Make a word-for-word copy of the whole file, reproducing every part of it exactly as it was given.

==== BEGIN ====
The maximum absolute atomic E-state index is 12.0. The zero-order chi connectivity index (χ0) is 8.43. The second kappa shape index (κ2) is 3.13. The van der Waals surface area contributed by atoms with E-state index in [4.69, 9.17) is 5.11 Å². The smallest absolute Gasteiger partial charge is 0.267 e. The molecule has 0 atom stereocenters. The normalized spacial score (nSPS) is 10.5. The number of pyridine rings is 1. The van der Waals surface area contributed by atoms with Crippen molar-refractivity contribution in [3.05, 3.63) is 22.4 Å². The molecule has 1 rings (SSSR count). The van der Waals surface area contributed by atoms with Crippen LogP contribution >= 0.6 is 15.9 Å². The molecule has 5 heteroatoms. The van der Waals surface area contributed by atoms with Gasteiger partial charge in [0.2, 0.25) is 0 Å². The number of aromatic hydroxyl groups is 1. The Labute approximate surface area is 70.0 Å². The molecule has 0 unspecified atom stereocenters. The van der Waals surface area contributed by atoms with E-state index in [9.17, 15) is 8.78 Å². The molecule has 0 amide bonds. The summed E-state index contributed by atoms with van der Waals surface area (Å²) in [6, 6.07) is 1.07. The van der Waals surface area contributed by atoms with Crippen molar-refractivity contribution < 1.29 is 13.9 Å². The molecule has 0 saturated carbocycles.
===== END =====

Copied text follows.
The maximum absolute atomic E-state index is 12.0. The zero-order chi connectivity index (χ0) is 8.43. The second kappa shape index (κ2) is 3.13. The van der Waals surface area contributed by atoms with E-state index in [4.69, 9.17) is 5.11 Å². The smallest absolute Gasteiger partial charge is 0.267 e. The molecule has 0 atom stereocenters. The normalized spacial score (nSPS) is 10.5. The number of pyridine rings is 1. The van der Waals surface area contributed by atoms with Crippen molar-refractivity contribution in [3.05, 3.63) is 22.4 Å². The molecule has 1 rings (SSSR count). The van der Waals surface area contributed by atoms with Crippen LogP contribution >= 0.6 is 15.9 Å². The molecule has 5 heteroatoms. The van der Waals surface area contributed by atoms with Gasteiger partial charge in [0.2, 0.25) is 0 Å². The number of aromatic hydroxyl groups is 1. The Labute approximate surface area is 70.0 Å². The molecule has 0 unspecified atom stereocenters. The van der Waals surface area contributed by atoms with E-state index in [9.17, 15) is 8.78 Å². The molecule has 0 amide bonds. The summed E-state index contributed by atoms with van der Waals surface area (Å²) in [6, 6.07) is 1.07. The van der Waals surface area contributed by atoms with Crippen molar-refractivity contribution < 1.29 is 13.9 Å². The molecule has 0 saturated carbocycles.